New Endangered Species in Bostondigitalcity
And we're not talking owls
by: Stephen Puibello
Reprinted with permission of Digital City Boston/America Online

How many times have you looked to throw away a candy wrapper, a cup from the morning coffee, a newspaper or maybe even a plastic bag of dog poop (that you so nicely picked up after your dog), only to find no litter basket anywhere to dispose of it?

Litter baskets -- the cylindrical shaped devices that allows us a means to throw away litter -- are at the top of the endangered species list. Not the same list that includes our fluffy, little, bird friend the Golden Cheeked Warbler, but rather a list of the city service problems that endanger our species -- the inhabitants of Boston.

Litter baskets are designed for smaller, everyday garbage but often become the home of residential household trash -- referred too, if caught, as "improper storage of household trash," a $25.00 fine in Boston. Boston Public Works, in an effort to prevent misuse of Boston litter baskets, removed most litter baskets in the city, reasoning that without baskets people would not improperly dispose of household trash. This swift thinking on the part of Boston Public Works, makes residents efforts to maintain clean streets almost impossible, unless we decide to hold onto our daily litter until we arrive home.

This problem isn't Boston's alone, other cities have had the same issues; the only difference is that other cities have looked into better ways of collecting trash. Rather then remove litter baskets, the city can design them with tops that only allow certain items. The city of Toronto has litter baskets with such tops -- equiped with small round holes that only a person's hand can fit into, preventing someone from throwing a hefty bag of trash into it, while a rectangular slit suggests that you dispose of the daily newspapers.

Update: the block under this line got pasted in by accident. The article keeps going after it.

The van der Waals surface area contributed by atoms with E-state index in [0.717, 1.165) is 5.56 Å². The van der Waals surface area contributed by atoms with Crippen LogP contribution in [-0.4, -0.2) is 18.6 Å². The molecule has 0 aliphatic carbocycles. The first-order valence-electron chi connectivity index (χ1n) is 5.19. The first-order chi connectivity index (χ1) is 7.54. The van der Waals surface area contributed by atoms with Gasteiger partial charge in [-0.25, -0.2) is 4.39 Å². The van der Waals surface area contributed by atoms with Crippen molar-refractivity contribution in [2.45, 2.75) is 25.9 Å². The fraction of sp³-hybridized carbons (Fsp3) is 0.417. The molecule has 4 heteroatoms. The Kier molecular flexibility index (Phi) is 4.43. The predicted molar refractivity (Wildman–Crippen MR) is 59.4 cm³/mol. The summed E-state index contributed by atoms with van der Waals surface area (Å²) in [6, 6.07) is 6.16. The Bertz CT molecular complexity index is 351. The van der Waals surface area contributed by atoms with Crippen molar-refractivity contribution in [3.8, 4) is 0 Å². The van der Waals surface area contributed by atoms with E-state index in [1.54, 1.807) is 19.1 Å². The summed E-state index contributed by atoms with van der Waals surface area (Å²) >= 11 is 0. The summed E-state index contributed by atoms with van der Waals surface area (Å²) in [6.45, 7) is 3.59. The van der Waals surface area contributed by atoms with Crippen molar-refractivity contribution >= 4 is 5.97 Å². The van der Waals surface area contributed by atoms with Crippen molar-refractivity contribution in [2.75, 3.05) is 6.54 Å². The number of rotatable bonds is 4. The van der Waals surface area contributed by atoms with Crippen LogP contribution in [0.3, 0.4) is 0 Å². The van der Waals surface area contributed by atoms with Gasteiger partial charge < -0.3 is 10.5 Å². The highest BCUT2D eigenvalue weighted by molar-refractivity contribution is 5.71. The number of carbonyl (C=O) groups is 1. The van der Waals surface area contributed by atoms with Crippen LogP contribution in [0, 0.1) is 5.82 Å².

How many times have you noticed overflowing litter baskets? Ever wonder how many times these baskets are maintained in the course of a day?

If the litter baskets are in a residential neighborhood, they are collected once a day. If the litter baskets are in a commercial area of town they are supposed to be emptied every two to three hours, including weekends. If you notice an overflowing litter basket and would like to see it emptied, call the Mayor's 24 hour hotline at635-4500.The folks answering the phones are pretty good at reporting your complaint to the proper department.

A few months back in the South End a group of local artists held a Trash Can Ball to raise both funds and awareness about the lack of litter baskets in their community. This community dance sent a strong message to its community leaders, as do so many of our 200-plus neighborhood organizations.

Hood Resources can help you get involved within your community. Check for information about your district. Here you can find phone numbers, fax numbers and where to send letters for your city Councilor and for the Neighborhood Services Representative, a department of the Mayors office.

Please answer these questions via email to BackBayNAG (the Neighborhood Guy). Share your comments with me via my Hot Topics message boards.

1. Would you be in favor of more litter baskets on our streets?

2. Do you consider Boston streets to be clean?

3. Do you think the fines mentioned are steep enough?

4. In the past month how many times have you walked around Boston?